To me this sounds like over-organising and taking the spontinaeity (sp?) out of dj'ing. I don't use any set lists and usually only work out my first track 10 minutes before I start, at which point I'll usually decide what I'm going to finish with. I may have a pretty good idea of what tracks will come in between, but I never know. I might start at 140 and finish at 145bpm, I might play 143 the whole way through, or I might start at 146 and get slower. I may play certain tracks the whole way through, I might just use a chunk of them to create something else. A lot depends on the people on the dancefloor. If you have all of this pre-programmed then what you describe seems to me to be taking the spontinaeity and the soul out of dj'ing and making it into just another computerised process.

Just my 2 pence :Smile3:
 

Aurora

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ichabod said:
To start with, I'm not a DJ; I've only ever laid hands on a pair of decks about 3 times in my life.

I have umm-ed and arrr-ed about getting some CD decks for a while but they seem pretty steep for what they are. I've been playing around with a couple of bits of DJ software and have been starting to wonder - what the hell is the point in CD decks anyway?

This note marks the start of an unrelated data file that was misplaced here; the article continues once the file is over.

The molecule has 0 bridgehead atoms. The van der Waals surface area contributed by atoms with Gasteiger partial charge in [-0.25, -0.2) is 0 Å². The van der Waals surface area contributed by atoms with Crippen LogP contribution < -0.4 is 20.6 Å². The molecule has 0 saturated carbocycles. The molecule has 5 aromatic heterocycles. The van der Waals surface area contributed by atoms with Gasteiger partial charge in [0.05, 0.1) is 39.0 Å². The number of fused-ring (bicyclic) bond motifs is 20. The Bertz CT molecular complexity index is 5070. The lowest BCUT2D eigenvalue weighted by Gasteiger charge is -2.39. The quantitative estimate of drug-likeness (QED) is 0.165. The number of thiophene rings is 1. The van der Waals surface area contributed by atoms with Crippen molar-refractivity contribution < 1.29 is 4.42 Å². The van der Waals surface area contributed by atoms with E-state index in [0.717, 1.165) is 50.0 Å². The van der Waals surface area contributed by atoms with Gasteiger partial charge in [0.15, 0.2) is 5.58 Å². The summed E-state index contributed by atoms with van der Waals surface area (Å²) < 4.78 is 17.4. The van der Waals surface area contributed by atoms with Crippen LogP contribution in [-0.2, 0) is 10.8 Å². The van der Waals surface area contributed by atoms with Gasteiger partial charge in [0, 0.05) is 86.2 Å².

A laptop and some good DJ software can do everything decks can plus a hell of a lot more (more fx, automixing and beatmatching for a start :Smile3: ). I know people can get a bit snobbish about this kind of thing 'I don't want to go to a party to see some guy sat in front of his laptop' or ' I've learnt to do DJ the hard way so why the hell shouldn't everyone else'. etc. (There seems to be exaclt y the same kind of snobbishness from Vinyl users towards CD users) but at the end of the day its a tool - a means to an end. If using DJ software allows better mixes more easily then surely everyone should use it?

The only argument for using decks that springs to my mind is that the controls are laid out better and with bigger buttons. (Something that could probably be remedied with custom control devices for a computer?) Unfortunately I think that at the end of the day, the main argument for decks is that they are somehow 'cooler' and are the mark of a 'real' DJ :iconfused

Are there any other good arguments for using decks - as I've never done DJing I don't know all of the ins and outs - this is purely my (possibly) ill-informed view of things!
In my opinion;
1. djing on a computer does not give the same feel for the tracks as on decs